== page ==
The dollar ended the week lower against the yen on Friday amid concerns that the Federal Reserve will extend its stimulus program to support the economy following the U.S. government shutdown.
USD/JPY ended Friday’s session at 97.78, down 0.14% for the day, after hitting lows of 97.56. The pair ended the week with losses of 0.87%.
The pair is likely to find support at 96.81, the low of October 9 and resistance at 98.14, Friday’s high.
The dollar initially hit three-week highs against the yen on Thursday after the U.S. Congress passed a bill to reopen the government and raise the debt ceiling, with just hours to spare ahead of a deadline to avert an unprecedented sovereign debt default.
The deal will fund the government until January 15 and raise the government borrowing limit until February 7. Both sides also agreed to talks over broad budget issues in an attempt to reach a longer-term deal by December 13.
But the dollar weakened across the board amid fears that the impact of the government shutdown on the already fragile economic recovery would prompt the Fed to delay plans for tapering its asset purchase program until at least early next year.
The possibility of another debt crisis also loomed, as the temporary solution does not resolve the underlying budgetary issues dividing Republicans and Democrats.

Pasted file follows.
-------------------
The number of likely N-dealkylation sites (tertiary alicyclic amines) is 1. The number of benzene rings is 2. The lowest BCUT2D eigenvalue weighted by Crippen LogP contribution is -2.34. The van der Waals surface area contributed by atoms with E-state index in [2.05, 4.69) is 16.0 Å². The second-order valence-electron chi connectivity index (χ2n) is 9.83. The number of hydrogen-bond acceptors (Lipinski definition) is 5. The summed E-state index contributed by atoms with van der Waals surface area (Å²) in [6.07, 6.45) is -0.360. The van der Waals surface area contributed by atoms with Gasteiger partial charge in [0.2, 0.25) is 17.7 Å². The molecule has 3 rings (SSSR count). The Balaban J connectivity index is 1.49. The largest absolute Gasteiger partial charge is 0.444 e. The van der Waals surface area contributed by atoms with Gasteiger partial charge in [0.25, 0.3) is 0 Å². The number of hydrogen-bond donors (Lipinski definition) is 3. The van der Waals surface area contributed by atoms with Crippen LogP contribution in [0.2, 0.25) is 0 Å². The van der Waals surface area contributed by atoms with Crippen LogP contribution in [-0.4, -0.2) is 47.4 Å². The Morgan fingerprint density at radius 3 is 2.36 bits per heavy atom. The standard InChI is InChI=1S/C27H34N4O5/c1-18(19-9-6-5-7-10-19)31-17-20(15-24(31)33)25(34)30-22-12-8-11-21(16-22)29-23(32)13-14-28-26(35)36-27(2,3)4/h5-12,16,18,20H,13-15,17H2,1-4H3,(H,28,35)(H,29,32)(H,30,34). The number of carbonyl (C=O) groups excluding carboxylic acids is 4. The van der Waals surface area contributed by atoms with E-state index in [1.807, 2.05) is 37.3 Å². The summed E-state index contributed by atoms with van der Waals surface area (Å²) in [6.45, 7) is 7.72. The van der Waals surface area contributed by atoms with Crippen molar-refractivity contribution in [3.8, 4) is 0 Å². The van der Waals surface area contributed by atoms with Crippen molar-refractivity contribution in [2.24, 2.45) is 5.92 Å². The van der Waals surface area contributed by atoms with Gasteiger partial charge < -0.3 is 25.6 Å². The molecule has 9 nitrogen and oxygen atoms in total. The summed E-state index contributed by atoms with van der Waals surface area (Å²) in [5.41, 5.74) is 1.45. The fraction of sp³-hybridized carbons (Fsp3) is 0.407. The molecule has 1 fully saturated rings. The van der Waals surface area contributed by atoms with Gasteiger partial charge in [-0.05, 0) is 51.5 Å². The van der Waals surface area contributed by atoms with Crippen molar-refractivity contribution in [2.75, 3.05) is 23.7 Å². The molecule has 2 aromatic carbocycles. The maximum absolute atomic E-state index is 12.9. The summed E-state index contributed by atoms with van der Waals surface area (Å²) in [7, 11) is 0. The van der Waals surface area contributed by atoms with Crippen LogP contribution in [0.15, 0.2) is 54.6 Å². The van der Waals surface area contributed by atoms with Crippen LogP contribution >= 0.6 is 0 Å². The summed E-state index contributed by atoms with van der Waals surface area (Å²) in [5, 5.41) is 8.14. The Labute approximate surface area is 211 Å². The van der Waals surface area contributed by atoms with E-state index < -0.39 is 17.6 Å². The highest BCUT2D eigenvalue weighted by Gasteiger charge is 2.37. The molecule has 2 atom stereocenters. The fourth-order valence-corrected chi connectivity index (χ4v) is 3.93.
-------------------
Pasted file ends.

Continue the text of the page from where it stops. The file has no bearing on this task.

In the week ahead, U.S. data releases will be in focus after the shutdown delayed the release of some key economic reports. The Department of Labor is to publish the September nonfarm payrolls report on Tuesday and data on durable goods orders is to be published on Friday.
Ahead of the coming week, Investing.com has compiled a list of these and other significant events likely to affect the markets.Monday, October 21
Japan is to release data on the trade balance, the difference in value between exports and imports.
The U.S. is to release private sector data on existing home sales, a leading indicator of demand in the housing sector.Tuesday, October 22
The U.S. is to publish the September nonfarm payrolls report, which had been originally scheduled for release on October 4.Wednesday, October 23
The U.S. is to publish data on import prices, a leading contributor to inflation.Thursday, October 24
The U.S. is to release the weekly report on initial jobless claims, as well as data on new home sales.Friday, October 25
Japan is to publish data on consumer price inflation, which accounts for the majority of overall inflation.
The U.S. is to round up the week with data on durable goods orders, a leading indicator of production, as well as revised data on consumer sentiment from the University of Michigan.
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